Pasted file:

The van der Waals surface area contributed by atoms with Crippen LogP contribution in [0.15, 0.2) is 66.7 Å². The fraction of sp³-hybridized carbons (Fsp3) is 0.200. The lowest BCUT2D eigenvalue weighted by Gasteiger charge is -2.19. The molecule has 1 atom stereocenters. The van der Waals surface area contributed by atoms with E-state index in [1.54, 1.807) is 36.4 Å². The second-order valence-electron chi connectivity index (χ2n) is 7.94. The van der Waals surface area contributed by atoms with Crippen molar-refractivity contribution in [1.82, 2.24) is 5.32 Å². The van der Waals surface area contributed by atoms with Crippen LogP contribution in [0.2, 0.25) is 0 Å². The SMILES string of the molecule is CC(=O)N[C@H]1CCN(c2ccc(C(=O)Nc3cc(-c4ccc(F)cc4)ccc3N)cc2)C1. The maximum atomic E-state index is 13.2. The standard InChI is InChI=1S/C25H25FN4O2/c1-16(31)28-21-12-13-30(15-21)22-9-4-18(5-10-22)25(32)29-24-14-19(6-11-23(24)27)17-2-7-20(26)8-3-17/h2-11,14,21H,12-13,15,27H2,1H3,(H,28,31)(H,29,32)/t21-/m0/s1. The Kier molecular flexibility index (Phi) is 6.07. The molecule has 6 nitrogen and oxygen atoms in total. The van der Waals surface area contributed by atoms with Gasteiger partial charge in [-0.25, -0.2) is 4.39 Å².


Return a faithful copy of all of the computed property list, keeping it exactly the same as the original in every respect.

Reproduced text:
The van der Waals surface area contributed by atoms with Crippen LogP contribution in [0.15, 0.2) is 66.7 Å². The fraction of sp³-hybridized carbons (Fsp3) is 0.200. The lowest BCUT2D eigenvalue weighted by Gasteiger charge is -2.19. The molecule has 1 atom stereocenters. The van der Waals surface area contributed by atoms with E-state index in [1.54, 1.807) is 36.4 Å². The second-order valence-electron chi connectivity index (χ2n) is 7.94. The van der Waals surface area contributed by atoms with Crippen molar-refractivity contribution in [1.82, 2.24) is 5.32 Å². The van der Waals surface area contributed by atoms with Crippen LogP contribution in [0.2, 0.25) is 0 Å². The SMILES string of the molecule is CC(=O)N[C@H]1CCN(c2ccc(C(=O)Nc3cc(-c4ccc(F)cc4)ccc3N)cc2)C1. The maximum atomic E-state index is 13.2. The standard InChI is InChI=1S/C25H25FN4O2/c1-16(31)28-21-12-13-30(15-21)22-9-4-18(5-10-22)25(32)29-24-14-19(6-11-23(24)27)17-2-7-20(26)8-3-17/h2-11,14,21H,12-13,15,27H2,1H3,(H,28,31)(H,29,32)/t21-/m0/s1. The Kier molecular flexibility index (Phi) is 6.07. The molecule has 6 nitrogen and oxygen atoms in total. The van der Waals surface area contributed by atoms with Gasteiger partial charge in [-0.25, -0.2) is 4.39 Å².